Schaefer puts quick pen to health reform bill

April 14, 1993|By Marina Sarris | Marina Sarris,Staff Writer

The governor wasted no time yesterday signing into law Maryland's landmark health care reform bill.

The new law, which supporters hope will become a model for the nation, is expected to change the way doctors practice medicine and the way patients pay for it. The General Assembly enacted the measure in the final days of the session that ended Monday night.

"The bottom line price tag for total health care [for state residents] will be curtailed in four to five years," predicted Del. Casper R. Taylor Jr., a chief architect of the law who attended yesterday's signing.

The law is intended to make health insurance more available to employees of small companies, many of whom are uninsured.

This may mean higher premiums for some people who have insurance, but affordable rates for others now without coverage. More than 600,000 Marylanders are uninsured.

The law also calls for a new commission that will have the power to limit doctors' fees if voluntary cost-control strategies fail.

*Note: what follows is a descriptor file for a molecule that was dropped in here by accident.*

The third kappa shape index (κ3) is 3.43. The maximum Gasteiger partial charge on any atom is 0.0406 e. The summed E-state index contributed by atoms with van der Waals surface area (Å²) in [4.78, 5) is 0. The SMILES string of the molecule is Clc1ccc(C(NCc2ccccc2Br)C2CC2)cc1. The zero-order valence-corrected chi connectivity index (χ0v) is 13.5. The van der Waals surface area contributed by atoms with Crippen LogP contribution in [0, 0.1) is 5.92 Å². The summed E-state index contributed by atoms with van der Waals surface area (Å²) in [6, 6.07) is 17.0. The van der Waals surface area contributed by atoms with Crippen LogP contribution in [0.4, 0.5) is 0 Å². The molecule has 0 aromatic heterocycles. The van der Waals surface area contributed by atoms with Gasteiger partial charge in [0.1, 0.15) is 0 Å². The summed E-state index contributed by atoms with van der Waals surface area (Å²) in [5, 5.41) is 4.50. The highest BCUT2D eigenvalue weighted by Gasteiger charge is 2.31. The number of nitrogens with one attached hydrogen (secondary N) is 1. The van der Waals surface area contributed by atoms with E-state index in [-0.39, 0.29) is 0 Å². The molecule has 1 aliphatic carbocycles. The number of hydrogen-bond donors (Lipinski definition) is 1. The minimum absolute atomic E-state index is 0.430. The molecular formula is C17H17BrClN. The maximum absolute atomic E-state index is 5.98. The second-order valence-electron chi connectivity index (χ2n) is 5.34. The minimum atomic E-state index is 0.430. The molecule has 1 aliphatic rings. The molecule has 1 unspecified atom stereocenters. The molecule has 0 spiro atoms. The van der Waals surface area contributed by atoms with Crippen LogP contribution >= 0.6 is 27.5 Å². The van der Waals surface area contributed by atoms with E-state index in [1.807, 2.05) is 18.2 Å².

A decidedly upbeat Mr. Schaefer praised legislators for putting their differences aside to craft the bill, which became the focus of intense lobbying by doctors and lawyers.

"Now that you all are finished, we start," he told several dozen lawmakers at the State House. "We have to implement the health insurance bill. That is not going to be easy."

Mr. Taylor, an Allegany County Democrat, said he expects bills fine-tuning the package to be introduced during the next few years.

"We will improve on the system as we go along," he said. "The most immediate job is to educate everyone in Maryland as to what this bill does."

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